Take the 2-minute tour ×
Stack Overflow is a question and answer site for professional and enthusiast programmers. It's 100% free, no registration required.

I've spent a good while getting my AVR development system set up with the full GCC tool chain (everything is the most recent current stable version) and I have solved most issues with it but one.

This following code gives me an error which I just don't get. The AVR assembly manual states that the sbi instruction can accept 0-7 as a constant expression but it still errors out on me. Can anyone shed some light onto why it does this please?

  #ifndef __AVR_ATmega168__
      #define __AVR_ATmega168__
  #endif

  #include <avr/io.h>

      rjmp Init

  Init:

      ser r16
      out DDRB, r16
      out DDRD, r16

      clr r16

      out PORTB, r16
      out PORTD, r16

  Start:

      sbi PORTB, 0
      rjmp Start

The line in question is sbi PORTB, 0.

Compiled / assembled with:

avr-gcc ledon.S -mmcu=atmega168

share|improve this question
    
What's the error? –  KennyTM Apr 10 '10 at 9:12
    
It's in the title. –  Cromulent Apr 10 '10 at 9:38
    
What? You can operate directly on ports on the 168? –  Jens Björnhager Apr 10 '10 at 21:34

2 Answers 2

up vote 2 down vote accepted

I think it's complaining about PORTB rather than the bit number (0). How have you defined PORTB ? It needs to be in the range 0..31. You may need to subtract 32 from PORTB if your ports are defined in the range 32..63 ?

share|improve this answer
    
Thanks for the help but PORTB is defined in <avr/io.h> (indirectly - io.h includes iom168.h which then includes iomx8.h which actually defines it) as 0x05 so that should not be the problem either. –  Cromulent Apr 10 '10 at 10:27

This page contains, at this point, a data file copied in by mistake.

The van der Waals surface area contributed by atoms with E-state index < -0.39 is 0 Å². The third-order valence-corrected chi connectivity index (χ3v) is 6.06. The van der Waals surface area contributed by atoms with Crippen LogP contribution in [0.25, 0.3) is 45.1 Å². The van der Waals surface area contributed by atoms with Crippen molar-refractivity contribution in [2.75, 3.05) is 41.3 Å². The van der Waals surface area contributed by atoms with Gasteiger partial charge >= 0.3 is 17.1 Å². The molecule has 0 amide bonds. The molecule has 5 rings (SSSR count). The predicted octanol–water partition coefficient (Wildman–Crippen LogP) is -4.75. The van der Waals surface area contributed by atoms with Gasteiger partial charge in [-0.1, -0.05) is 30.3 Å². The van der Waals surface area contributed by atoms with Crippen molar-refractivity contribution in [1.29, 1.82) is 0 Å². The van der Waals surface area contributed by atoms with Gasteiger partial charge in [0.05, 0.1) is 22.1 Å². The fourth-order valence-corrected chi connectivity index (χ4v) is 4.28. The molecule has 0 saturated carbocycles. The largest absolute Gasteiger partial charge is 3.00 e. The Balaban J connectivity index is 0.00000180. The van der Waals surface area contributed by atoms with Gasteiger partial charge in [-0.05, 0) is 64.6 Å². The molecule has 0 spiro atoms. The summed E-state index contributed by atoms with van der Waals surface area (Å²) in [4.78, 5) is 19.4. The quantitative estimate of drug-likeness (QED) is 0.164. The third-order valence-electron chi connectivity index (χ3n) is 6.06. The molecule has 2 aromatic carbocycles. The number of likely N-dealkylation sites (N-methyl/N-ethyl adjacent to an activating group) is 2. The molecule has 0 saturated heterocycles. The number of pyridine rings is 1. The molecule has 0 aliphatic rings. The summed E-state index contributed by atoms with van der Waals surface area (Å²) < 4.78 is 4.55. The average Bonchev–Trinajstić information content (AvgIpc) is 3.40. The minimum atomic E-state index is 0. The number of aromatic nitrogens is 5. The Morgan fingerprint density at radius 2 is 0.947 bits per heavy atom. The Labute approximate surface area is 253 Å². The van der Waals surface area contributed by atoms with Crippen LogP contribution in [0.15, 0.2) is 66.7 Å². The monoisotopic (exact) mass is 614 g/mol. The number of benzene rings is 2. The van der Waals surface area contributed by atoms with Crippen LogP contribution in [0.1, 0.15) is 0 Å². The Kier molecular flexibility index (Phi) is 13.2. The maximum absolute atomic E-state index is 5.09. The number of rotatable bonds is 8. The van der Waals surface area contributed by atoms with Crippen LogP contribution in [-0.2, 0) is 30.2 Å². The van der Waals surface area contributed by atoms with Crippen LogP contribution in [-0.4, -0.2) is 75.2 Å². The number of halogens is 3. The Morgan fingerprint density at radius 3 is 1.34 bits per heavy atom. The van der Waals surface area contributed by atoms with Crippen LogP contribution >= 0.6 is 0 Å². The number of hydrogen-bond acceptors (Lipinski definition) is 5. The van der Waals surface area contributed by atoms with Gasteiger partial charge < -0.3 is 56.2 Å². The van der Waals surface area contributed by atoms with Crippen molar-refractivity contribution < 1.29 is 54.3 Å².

1  
Just as an experiment try changing: sbi PORTB, 0 to sbi 5, 0 to see if you get the same error. –  Paul R Apr 10 '10 at 10:29
1  
Thanks for the help. That got me on the right track to fixing the problem, see my comment to the other answer if you are interested. –  Cromulent Apr 10 '10 at 12:34

Update It turns out that you should write your assembly code like this when using avr-libc:

#include <avr/io.h>
sbi  _SFR_IO_ADDR(PORTB), 0

[deleted debugging hints with no actual solution ]

share|improve this answer
1  
Well, I'll be damned. Thanks for that. That lead me to find the fix for the this annoying problem. Alas I can't mark both as the correct answer even though you both helped. Anyway it turns out the problem was that the AVR libc sets defines __SFR_OFFSET internally if you don't manually define it as 0x20 which results in the problem shown above. If you need to use the header files then you need to define it yourself as 0 before you include them in order to remain compatible. –  Cromulent Apr 10 '10 at 12:32
    
I'm pretty sure you can't sbi a port number on any avr, and by changing the libc (!), you are probably making the sbi work on r6. –  Jens Björnhager Apr 10 '10 at 21:42
    
@Jens - actually the comments in the header file in question state that you should define __SFR_OFFSET yourself if you are using something that does not make use of the offset (well my assembly code doesn't and neither do any of the examples in the book I am working from). So unless this book is fundamentally wrong then I have to assume that you can sbi a port. –  Cromulent Apr 11 '10 at 2:28
1  
@Jens: On this 644 I am working with PORTD &=~ _BV(PD6); is translated into 5e 98 cbi 0x0b, 6, so there are AVRs on which you can cbi/sti a port directly. For some strange reason, if I run this command through gcc with -mmcu=atmega164p, I get the same machine code as for the 644. So the __SFR_OFFSET automatically being defined to 0x20 is a little strange, to say the least. –  ndim Apr 11 '10 at 10:35
    
Whoops, I have been reading sbi as subi all along. –  Jens Björnhager Apr 11 '10 at 15:55

Your Answer

 
discard

By posting your answer, you agree to the privacy policy and terms of service.

Not the answer you're looking for? Browse other questions tagged or ask your own question.